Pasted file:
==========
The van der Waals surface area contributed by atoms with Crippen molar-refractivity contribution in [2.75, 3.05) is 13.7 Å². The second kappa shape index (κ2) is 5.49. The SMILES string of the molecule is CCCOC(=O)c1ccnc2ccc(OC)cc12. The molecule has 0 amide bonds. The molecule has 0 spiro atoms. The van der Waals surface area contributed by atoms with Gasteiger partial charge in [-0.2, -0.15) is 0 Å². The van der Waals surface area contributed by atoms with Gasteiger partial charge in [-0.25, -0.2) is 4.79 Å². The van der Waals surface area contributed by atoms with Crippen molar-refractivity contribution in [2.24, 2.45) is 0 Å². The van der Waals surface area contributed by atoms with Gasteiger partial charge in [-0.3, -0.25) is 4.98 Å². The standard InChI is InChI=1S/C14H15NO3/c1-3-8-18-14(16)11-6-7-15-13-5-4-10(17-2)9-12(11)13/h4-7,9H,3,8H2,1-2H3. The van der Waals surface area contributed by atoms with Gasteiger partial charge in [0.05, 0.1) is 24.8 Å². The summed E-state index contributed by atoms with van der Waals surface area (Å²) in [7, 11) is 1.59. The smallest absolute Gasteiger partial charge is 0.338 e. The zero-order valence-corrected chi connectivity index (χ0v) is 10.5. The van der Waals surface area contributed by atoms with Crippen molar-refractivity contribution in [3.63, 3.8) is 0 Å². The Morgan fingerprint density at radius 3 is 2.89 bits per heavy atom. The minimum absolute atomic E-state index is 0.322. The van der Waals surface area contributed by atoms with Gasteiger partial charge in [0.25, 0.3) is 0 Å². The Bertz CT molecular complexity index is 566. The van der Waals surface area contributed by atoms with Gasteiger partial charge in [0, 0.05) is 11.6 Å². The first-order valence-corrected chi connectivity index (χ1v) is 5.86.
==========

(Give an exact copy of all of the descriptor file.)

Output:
The van der Waals surface area contributed by atoms with Crippen molar-refractivity contribution in [2.75, 3.05) is 13.7 Å². The second kappa shape index (κ2) is 5.49. The SMILES string of the molecule is CCCOC(=O)c1ccnc2ccc(OC)cc12. The molecule has 0 amide bonds. The molecule has 0 spiro atoms. The van der Waals surface area contributed by atoms with Gasteiger partial charge in [-0.2, -0.15) is 0 Å². The van der Waals surface area contributed by atoms with Gasteiger partial charge in [-0.25, -0.2) is 4.79 Å². The van der Waals surface area contributed by atoms with Crippen molar-refractivity contribution in [2.24, 2.45) is 0 Å². The van der Waals surface area contributed by atoms with Gasteiger partial charge in [-0.3, -0.25) is 4.98 Å². The standard InChI is InChI=1S/C14H15NO3/c1-3-8-18-14(16)11-6-7-15-13-5-4-10(17-2)9-12(11)13/h4-7,9H,3,8H2,1-2H3. The van der Waals surface area contributed by atoms with Gasteiger partial charge in [0.05, 0.1) is 24.8 Å². The summed E-state index contributed by atoms with van der Waals surface area (Å²) in [7, 11) is 1.59. The smallest absolute Gasteiger partial charge is 0.338 e. The zero-order valence-corrected chi connectivity index (χ0v) is 10.5. The van der Waals surface area contributed by atoms with Crippen molar-refractivity contribution in [3.63, 3.8) is 0 Å². The Morgan fingerprint density at radius 3 is 2.89 bits per heavy atom. The minimum absolute atomic E-state index is 0.322. The van der Waals surface area contributed by atoms with Gasteiger partial charge in [0.25, 0.3) is 0 Å². The Bertz CT molecular complexity index is 566. The van der Waals surface area contributed by atoms with Gasteiger partial charge in [0, 0.05) is 11.6 Å². The first-order valence-corrected chi connectivity index (χ1v) is 5.86.